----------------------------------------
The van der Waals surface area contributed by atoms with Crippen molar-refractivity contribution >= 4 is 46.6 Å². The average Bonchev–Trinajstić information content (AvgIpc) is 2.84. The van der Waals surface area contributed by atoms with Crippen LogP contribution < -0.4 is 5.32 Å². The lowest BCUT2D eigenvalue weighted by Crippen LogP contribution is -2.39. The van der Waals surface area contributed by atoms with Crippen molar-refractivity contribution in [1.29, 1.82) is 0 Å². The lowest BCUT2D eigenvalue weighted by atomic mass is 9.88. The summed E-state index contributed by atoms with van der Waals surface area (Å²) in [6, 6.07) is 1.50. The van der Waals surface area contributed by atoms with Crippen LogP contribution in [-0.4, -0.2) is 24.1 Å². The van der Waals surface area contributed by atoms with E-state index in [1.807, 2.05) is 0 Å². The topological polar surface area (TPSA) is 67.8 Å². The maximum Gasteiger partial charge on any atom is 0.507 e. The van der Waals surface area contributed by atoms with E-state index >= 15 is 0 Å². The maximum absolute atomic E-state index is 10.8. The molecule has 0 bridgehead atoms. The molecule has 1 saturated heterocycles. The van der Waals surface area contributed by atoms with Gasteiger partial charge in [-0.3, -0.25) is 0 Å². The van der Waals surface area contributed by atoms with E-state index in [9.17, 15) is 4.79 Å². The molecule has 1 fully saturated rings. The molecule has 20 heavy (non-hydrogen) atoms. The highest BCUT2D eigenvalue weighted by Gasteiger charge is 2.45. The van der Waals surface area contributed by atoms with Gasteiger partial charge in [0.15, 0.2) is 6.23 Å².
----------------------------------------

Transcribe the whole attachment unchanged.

The van der Waals surface area contributed by atoms with Crippen molar-refractivity contribution >= 4 is 46.6 Å². The average Bonchev–Trinajstić information content (AvgIpc) is 2.84. The van der Waals surface area contributed by atoms with Crippen LogP contribution < -0.4 is 5.32 Å². The lowest BCUT2D eigenvalue weighted by Crippen LogP contribution is -2.39. The van der Waals surface area contributed by atoms with Crippen molar-refractivity contribution in [1.29, 1.82) is 0 Å². The lowest BCUT2D eigenvalue weighted by atomic mass is 9.88. The summed E-state index contributed by atoms with van der Waals surface area (Å²) in [6, 6.07) is 1.50. The van der Waals surface area contributed by atoms with Crippen LogP contribution in [-0.4, -0.2) is 24.1 Å². The van der Waals surface area contributed by atoms with E-state index in [1.807, 2.05) is 0 Å². The topological polar surface area (TPSA) is 67.8 Å². The maximum Gasteiger partial charge on any atom is 0.507 e. The van der Waals surface area contributed by atoms with E-state index >= 15 is 0 Å². The maximum absolute atomic E-state index is 10.8. The molecule has 0 bridgehead atoms. The molecule has 1 saturated heterocycles. The van der Waals surface area contributed by atoms with Gasteiger partial charge in [-0.3, -0.25) is 0 Å². The van der Waals surface area contributed by atoms with E-state index in [9.17, 15) is 4.79 Å². The molecule has 1 fully saturated rings. The molecule has 20 heavy (non-hydrogen) atoms. The highest BCUT2D eigenvalue weighted by Gasteiger charge is 2.45. The van der Waals surface area contributed by atoms with Gasteiger partial charge in [0.15, 0.2) is 6.23 Å².